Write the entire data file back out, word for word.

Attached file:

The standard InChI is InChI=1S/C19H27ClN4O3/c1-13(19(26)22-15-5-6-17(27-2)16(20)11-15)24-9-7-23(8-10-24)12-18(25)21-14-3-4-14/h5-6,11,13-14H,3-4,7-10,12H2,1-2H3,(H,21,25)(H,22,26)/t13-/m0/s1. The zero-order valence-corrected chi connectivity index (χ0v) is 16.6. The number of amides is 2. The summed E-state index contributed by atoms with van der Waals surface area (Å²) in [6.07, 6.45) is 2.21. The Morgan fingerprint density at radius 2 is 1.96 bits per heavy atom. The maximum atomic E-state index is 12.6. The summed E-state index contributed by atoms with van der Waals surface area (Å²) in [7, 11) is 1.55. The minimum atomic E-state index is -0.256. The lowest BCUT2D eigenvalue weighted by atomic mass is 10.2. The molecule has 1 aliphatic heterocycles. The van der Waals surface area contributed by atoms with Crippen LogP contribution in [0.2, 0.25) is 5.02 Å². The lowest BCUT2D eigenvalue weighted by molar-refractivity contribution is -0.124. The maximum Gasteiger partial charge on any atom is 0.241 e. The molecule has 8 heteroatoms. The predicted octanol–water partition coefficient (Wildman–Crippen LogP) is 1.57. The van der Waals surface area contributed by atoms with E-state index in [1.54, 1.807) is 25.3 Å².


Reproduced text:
The standard InChI is InChI=1S/C19H27ClN4O3/c1-13(19(26)22-15-5-6-17(27-2)16(20)11-15)24-9-7-23(8-10-24)12-18(25)21-14-3-4-14/h5-6,11,13-14H,3-4,7-10,12H2,1-2H3,(H,21,25)(H,22,26)/t13-/m0/s1. The zero-order valence-corrected chi connectivity index (χ0v) is 16.6. The number of amides is 2. The summed E-state index contributed by atoms with van der Waals surface area (Å²) in [6.07, 6.45) is 2.21. The Morgan fingerprint density at radius 2 is 1.96 bits per heavy atom. The maximum atomic E-state index is 12.6. The summed E-state index contributed by atoms with van der Waals surface area (Å²) in [7, 11) is 1.55. The minimum atomic E-state index is -0.256. The lowest BCUT2D eigenvalue weighted by atomic mass is 10.2. The molecule has 1 aliphatic heterocycles. The van der Waals surface area contributed by atoms with Crippen LogP contribution in [0.2, 0.25) is 5.02 Å². The lowest BCUT2D eigenvalue weighted by molar-refractivity contribution is -0.124. The maximum Gasteiger partial charge on any atom is 0.241 e. The molecule has 8 heteroatoms. The predicted octanol–water partition coefficient (Wildman–Crippen LogP) is 1.57. The van der Waals surface area contributed by atoms with E-state index in [1.54, 1.807) is 25.3 Å².